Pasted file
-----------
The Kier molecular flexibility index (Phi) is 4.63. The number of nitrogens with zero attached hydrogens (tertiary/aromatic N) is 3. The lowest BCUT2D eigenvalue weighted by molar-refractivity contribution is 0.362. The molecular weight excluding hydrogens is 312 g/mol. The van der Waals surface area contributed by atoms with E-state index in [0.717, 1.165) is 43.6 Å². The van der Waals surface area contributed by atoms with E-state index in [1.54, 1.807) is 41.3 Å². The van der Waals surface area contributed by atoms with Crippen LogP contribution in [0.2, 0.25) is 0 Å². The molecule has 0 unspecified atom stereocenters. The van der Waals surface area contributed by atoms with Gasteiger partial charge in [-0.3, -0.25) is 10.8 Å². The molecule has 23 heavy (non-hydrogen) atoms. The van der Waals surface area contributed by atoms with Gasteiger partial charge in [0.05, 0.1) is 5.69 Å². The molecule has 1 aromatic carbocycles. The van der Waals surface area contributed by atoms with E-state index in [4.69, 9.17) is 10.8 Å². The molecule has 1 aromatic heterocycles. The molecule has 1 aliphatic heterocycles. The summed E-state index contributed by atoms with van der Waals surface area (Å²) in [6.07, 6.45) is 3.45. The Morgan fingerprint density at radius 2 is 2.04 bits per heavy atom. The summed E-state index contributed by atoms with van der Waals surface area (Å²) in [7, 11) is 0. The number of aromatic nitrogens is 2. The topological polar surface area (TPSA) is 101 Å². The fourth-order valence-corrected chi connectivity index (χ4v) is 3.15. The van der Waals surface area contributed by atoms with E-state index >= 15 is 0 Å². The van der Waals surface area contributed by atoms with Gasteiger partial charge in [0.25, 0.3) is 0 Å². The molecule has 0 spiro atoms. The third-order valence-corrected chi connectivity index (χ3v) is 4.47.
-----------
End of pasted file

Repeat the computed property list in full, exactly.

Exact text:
The Kier molecular flexibility index (Phi) is 4.63. The number of nitrogens with zero attached hydrogens (tertiary/aromatic N) is 3. The lowest BCUT2D eigenvalue weighted by molar-refractivity contribution is 0.362. The molecular weight excluding hydrogens is 312 g/mol. The van der Waals surface area contributed by atoms with E-state index in [0.717, 1.165) is 43.6 Å². The van der Waals surface area contributed by atoms with E-state index in [1.54, 1.807) is 41.3 Å². The van der Waals surface area contributed by atoms with Crippen LogP contribution in [0.2, 0.25) is 0 Å². The molecule has 0 unspecified atom stereocenters. The van der Waals surface area contributed by atoms with Gasteiger partial charge in [-0.3, -0.25) is 10.8 Å². The molecule has 23 heavy (non-hydrogen) atoms. The van der Waals surface area contributed by atoms with Gasteiger partial charge in [0.05, 0.1) is 5.69 Å². The molecule has 1 aromatic carbocycles. The van der Waals surface area contributed by atoms with E-state index in [4.69, 9.17) is 10.8 Å². The molecule has 1 aromatic heterocycles. The molecule has 1 aliphatic heterocycles. The summed E-state index contributed by atoms with van der Waals surface area (Å²) in [6.07, 6.45) is 3.45. The Morgan fingerprint density at radius 2 is 2.04 bits per heavy atom. The summed E-state index contributed by atoms with van der Waals surface area (Å²) in [7, 11) is 0. The number of aromatic nitrogens is 2. The topological polar surface area (TPSA) is 101 Å². The fourth-order valence-corrected chi connectivity index (χ4v) is 3.15. The van der Waals surface area contributed by atoms with E-state index >= 15 is 0 Å². The van der Waals surface area contributed by atoms with Gasteiger partial charge in [0.25, 0.3) is 0 Å². The molecule has 0 spiro atoms. The third-order valence-corrected chi connectivity index (χ3v) is 4.47.